--2014 reform of foreign investment law to be structured as a supplement to the current structures focusing on technology, finance and employment elements.

Even longer term structural reforms being considered include the end of the dual currency system (with potentially large effects on prices), unification of foreign exchange at reasonable rates, general price reform (though no indication that the state will give up price control power), and bank reform.  The details fo these remain unclear. 

These structural reforms face a number of substantial obstacles.  Mesa Lago highlighted the most important of these for Cuba in the short term.  These include a number of important long term policy issues.  First, the Party-State's unwillingness to reduce excessive regulation and controls stands as a principal obstacle to reform.  I have suggested the details of the difficulty with respect to non-agricultural cooperatives, e.g., "The Problem of Labor and the Construction of Socialism in Cuba: On Contradictions in the Reform of Cuba’s Regulations for Private Labor Cooperatives." The continued policy commitment to central planning at a very detailed level reduce the effectiveness of any reform.  The same is true for the government's approach to the taxation of activity outside the direct control of the state sector.  These high tax structures, meant to capture the value added of economic activity serve as a substantial disincentive to activity.  Lastly, the structuring of regulations as blanket prohibitions with specific exceptions and the realated licensing programs also impede the implementation of he reforms and make attainment of the objectives thereof harder to realize.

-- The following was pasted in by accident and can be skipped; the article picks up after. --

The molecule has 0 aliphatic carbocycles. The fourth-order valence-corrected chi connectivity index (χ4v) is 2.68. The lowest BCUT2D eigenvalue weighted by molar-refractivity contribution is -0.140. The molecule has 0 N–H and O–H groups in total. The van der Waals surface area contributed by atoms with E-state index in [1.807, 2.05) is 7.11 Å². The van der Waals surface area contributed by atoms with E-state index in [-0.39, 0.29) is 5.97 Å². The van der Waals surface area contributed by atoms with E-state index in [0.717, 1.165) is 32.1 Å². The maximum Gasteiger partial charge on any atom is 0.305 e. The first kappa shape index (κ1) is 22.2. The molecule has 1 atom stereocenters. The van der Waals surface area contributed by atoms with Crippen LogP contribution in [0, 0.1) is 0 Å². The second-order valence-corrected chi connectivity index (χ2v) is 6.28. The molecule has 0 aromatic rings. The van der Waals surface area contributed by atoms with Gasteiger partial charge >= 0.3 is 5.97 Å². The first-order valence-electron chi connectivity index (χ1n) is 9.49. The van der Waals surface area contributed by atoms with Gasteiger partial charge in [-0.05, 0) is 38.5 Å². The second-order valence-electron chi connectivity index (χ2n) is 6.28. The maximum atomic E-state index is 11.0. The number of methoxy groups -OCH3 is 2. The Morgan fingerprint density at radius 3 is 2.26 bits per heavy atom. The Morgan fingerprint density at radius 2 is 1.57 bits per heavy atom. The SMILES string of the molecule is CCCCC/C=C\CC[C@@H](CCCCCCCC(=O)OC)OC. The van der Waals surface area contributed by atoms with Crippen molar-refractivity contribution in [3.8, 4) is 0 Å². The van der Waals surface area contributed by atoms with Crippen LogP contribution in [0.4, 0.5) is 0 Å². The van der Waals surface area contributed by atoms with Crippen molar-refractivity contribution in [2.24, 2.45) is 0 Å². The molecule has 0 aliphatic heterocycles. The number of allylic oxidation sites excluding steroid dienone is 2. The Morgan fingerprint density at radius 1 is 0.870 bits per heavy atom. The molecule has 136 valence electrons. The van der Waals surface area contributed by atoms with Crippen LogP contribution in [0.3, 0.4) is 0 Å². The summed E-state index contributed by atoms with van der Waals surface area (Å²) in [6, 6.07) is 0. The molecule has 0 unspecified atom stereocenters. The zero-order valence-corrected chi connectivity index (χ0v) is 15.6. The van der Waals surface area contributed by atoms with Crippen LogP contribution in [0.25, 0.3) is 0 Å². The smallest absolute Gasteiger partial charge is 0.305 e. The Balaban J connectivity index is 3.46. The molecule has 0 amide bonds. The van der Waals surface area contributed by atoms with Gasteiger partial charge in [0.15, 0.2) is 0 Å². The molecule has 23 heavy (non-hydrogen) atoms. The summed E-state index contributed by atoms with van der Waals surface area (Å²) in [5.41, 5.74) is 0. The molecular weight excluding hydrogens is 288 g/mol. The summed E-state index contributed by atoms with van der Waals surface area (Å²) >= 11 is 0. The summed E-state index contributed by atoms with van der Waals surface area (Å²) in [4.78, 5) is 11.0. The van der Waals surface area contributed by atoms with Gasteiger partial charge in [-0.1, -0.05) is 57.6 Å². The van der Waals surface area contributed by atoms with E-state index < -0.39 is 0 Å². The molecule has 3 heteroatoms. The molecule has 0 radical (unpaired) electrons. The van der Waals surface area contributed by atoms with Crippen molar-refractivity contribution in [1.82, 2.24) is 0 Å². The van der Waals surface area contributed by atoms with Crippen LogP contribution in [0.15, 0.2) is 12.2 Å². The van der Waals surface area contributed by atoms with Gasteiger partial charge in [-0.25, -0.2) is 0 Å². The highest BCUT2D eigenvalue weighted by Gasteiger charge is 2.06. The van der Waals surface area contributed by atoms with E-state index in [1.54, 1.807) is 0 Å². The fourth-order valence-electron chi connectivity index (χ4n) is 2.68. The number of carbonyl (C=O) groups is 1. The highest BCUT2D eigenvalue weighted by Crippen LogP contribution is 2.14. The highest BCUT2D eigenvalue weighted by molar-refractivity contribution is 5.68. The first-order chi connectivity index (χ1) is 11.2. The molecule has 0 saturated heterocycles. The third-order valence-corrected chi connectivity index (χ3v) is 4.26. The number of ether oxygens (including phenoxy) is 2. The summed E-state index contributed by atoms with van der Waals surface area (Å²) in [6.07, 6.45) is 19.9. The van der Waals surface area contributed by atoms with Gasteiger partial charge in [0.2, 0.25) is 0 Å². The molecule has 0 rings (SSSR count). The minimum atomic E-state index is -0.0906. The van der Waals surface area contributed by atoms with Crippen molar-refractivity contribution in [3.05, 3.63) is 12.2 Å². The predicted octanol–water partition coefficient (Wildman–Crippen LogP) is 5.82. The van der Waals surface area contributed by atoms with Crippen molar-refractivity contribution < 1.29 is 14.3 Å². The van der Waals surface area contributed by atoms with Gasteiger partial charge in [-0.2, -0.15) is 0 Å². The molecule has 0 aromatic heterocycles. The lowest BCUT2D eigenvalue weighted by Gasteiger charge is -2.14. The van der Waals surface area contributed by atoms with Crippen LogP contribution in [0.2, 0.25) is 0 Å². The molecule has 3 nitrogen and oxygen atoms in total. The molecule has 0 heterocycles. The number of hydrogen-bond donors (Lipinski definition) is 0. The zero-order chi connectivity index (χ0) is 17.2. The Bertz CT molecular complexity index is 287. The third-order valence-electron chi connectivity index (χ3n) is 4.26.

Mesa Lago thus argues that "the greatest obstacle is the model itself."  He provided several examples to support this point.  First he noted that the usufruct program has been substantially less successful because of the bureaucracy and approval processes, the regulatory incoherence of the program, and the easier with which the state can appropriate any land thus alienated for any of a number of violations, some of them hard to avoid.  Similar obstacles impede the development of the non-state sector.  The non-state sector is constricted by too much regulation that serves as an effective barrier to people unschooled in the subtleties of bureaucracy.  The bureaucratic processes, heavily tilted toward licensing and examination also open the door to unaccountable discretion.  That discretion in turn can produce both regulatory incoherence (as decisions change vastly from place to place) and opens the door to corruption. Indeed, Mesa-Lago emphasized the way in which the licensing aspect of the regulations limits opportunity not merely through its transaction costs but my significantly constraining the scope of non state sector activities in ways that may have little relation to the markets in which these activities are meant to take place.  Excessive taxes create substantial threshold barriers to operation--businesses that cannot operate successfully enough to meet tax obligations will not be formed.  That problem is exacerbated by the limited amount of finance capital available for business formation. Most important, perhaps, the bureaucracy at virtually all levels continues to oppose, and oppose strongly, the efforts to open the non-state sector.  All of these forces apply to the efforts to make the cooperative form available for non-state sector activity.  Mesa Lago noted particularly the system of licensing that required up to four distinct approvals by state organs from the local to the national level.